b. From (a) the frequency of the oscillations is 6.755 rad/s.
c. The root locus crosses the 20% overshoot line at 6∠117.126o =  2.736 + j5.34 with 61.73K = 23323.61. Thus, K = 377.83 and Ts = 4
4
= 2.736 = 1.462 seconds.
ζωn 48.
a. Finding the transfer function with Ca as a parameter,
2 .. Y m (s ) Y (s )
G Plotting the root locus, 2 s (s + 1 ) 2 = s (2 s + 2 )
2 (C a + 1 ) s + 4 s + 2 = s2 + 4s+ 2 1+ C as
2 2 s + 4s+ 2 Solutions to Design Problems 305 4
2
2
b. Since 2ζωn = C +1 ; ωn2 = C +1 , ζ2 = C +1 = 0.692. Hence, Ca = 3.2.
a
a
a
49.
a. b. The pole at 1.8 moves left and crosses the origin at a gain of 77.18. Hence, the system is stable for K > 77.18, where K = 508K2. Hence, K2 < 0.152.
c. Search the ζ = 0.5 (θ = 120o ) damping ratio line for 180o and find the point, 8.044 + j13.932 = 16.087 ∠ 120ο with a K = 508K2 = 240.497. Thus, K2 = 0.473.
d. Search the real axis between 1.8 and 1.6 for K = 240.497 and find the point 1.01. 240.497K1(s+1.6)
Thus Ge(s) = s(s+1.01)(s+8.044+j13.932)(s+8.044j13.932) = 240.497K1(s+1.6)
s(s+1.01)(s2+16.088s+258.8066) . Plotting the root locus and searching the jω axis for 180o we find j15.792 with 240.497K1 = 4002.6, or K1
= 16.643.
e. Root Locus with 0.45 Damping Ratio Line 30 20 Imag Axis 10 0 10 20 30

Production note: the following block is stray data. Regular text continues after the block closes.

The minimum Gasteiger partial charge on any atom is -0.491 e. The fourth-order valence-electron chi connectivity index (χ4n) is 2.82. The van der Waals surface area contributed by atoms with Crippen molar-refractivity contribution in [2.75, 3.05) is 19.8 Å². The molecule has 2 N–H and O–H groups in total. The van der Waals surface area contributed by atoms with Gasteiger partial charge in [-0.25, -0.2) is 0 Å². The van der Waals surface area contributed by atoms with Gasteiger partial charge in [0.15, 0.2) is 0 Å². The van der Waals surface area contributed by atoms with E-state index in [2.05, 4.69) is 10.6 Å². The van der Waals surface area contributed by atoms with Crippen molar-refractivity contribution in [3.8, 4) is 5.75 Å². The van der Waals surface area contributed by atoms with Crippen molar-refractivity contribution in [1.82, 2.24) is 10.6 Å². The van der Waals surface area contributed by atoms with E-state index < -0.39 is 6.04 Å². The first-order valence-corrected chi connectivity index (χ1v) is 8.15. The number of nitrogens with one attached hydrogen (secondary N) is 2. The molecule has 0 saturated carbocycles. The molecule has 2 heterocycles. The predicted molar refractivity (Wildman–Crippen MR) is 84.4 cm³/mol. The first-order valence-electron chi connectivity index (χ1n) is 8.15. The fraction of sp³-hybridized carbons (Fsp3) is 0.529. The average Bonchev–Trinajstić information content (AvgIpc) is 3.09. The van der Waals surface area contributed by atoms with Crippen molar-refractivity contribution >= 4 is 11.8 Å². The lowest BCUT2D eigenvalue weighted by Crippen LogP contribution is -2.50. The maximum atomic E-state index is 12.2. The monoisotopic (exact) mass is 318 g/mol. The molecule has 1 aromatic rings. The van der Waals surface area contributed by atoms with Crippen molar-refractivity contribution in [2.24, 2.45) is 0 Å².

30 20 10 0
Real Axis 10 20 30 306 Chapter 8: Root Locus Techniques Search the ζ = 0.45 (θ = 116.744o ) damping ratio line for 180o and find the point, 6.685 + j13.267
= 14.856 ∠ 116.744o with a K = 240.497K1 = 621.546. Thus, K1 = 2.584.
50.
a. Update the block diagram to show the signals that form Hsys(s). Perform block diagram reduction of the parallel paths from TW(s). Reduce the momentum wheel assembly to a single block. Solutions to Design Problems 307 Substitute values and find Ge(s) = 4.514x10 −6 K(s + 0.01)
. Plotting the root locus yields
2
s (s + 0.043)
Root Locus with 0.404 Damping ratio Line 0.06 0.04 Imag Axis 0.02 0 0.02 0.04 0.06
0.05 0.04 0.03 0.02 0.01 0
Real Axis 0.01 0.02 0.03 0.04 0.05 b. Searching the 25% overshoot line (ζ = 0.404; θ = 113.8o) for 180o yields 0.0153 + j0.0355 with a gain = 4.514E6K = 0.0019. Thus, K = 420.9.
c. Searching the real axis between –0.025 and –0.043 for a gain of 0.0019. we find the third pole at  0.0125. Simulate the system. There is no polezero cancellation. A simulation shows approximately
95% overshoot. Thus, even though the compensator yields zero steadystate error, a system redesign
for transient response is necessary using methods discussed in Chapter 9. 308 Chapter 8: Root Locus Techniques 51.
a.
1 x 104 Configuration A 0.8 0.6 0.4 Imag Axis 0.2 0 0.2 0.4 0.6 0.8 1 1 2000 1500 x 104 1000 500
Real Axis 0 500 1000 Configuration B 0.8
0.6
0.4 Imag Axis 0.2
0
0.2
0.4
0.6
0.8
1 2000 1500 1000
Real Axis 500 0 500 Solutions to Design Problems 309 1 x 104 Configuration C 0.8 0.6 0.4 Imag Axis 0.2 0 0.2 0.4 0.6 0.8 1 2000 1500 1000 500 0
500
Real Axis 1000 1500 2000 2500 b.